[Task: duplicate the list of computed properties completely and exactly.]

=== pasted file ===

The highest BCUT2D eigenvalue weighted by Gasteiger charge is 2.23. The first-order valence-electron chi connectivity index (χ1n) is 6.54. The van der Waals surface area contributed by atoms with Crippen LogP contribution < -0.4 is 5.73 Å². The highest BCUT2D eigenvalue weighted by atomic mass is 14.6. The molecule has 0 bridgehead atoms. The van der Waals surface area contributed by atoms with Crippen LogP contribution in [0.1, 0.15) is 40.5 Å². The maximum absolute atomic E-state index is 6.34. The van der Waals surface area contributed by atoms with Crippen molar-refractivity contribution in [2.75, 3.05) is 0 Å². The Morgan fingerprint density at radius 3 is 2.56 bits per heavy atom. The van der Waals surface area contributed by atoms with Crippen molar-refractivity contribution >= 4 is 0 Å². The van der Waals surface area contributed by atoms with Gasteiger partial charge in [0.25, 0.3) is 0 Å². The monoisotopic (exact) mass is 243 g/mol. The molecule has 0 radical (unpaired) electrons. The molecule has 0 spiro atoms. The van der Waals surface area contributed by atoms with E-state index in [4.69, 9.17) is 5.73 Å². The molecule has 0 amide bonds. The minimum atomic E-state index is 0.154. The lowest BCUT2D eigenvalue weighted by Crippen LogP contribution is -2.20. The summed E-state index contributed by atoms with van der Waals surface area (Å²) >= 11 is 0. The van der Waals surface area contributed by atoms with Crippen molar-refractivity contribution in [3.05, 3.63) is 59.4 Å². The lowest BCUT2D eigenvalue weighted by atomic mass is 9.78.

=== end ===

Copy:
The highest BCUT2D eigenvalue weighted by Gasteiger charge is 2.23. The first-order valence-electron chi connectivity index (χ1n) is 6.54. The van der Waals surface area contributed by atoms with Crippen LogP contribution < -0.4 is 5.73 Å². The highest BCUT2D eigenvalue weighted by atomic mass is 14.6. The molecule has 0 bridgehead atoms. The van der Waals surface area contributed by atoms with Crippen LogP contribution in [0.1, 0.15) is 40.5 Å². The maximum absolute atomic E-state index is 6.34. The van der Waals surface area contributed by atoms with Crippen molar-refractivity contribution in [2.75, 3.05) is 0 Å². The Morgan fingerprint density at radius 3 is 2.56 bits per heavy atom. The van der Waals surface area contributed by atoms with Crippen molar-refractivity contribution >= 4 is 0 Å². The van der Waals surface area contributed by atoms with Gasteiger partial charge in [0.25, 0.3) is 0 Å². The monoisotopic (exact) mass is 243 g/mol. The molecule has 0 radical (unpaired) electrons. The molecule has 0 spiro atoms. The van der Waals surface area contributed by atoms with E-state index in [4.69, 9.17) is 5.73 Å². The molecule has 0 amide bonds. The minimum atomic E-state index is 0.154. The lowest BCUT2D eigenvalue weighted by Crippen LogP contribution is -2.20. The summed E-state index contributed by atoms with van der Waals surface area (Å²) >= 11 is 0. The van der Waals surface area contributed by atoms with Crippen molar-refractivity contribution in [3.05, 3.63) is 59.4 Å². The lowest BCUT2D eigenvalue weighted by atomic mass is 9.78.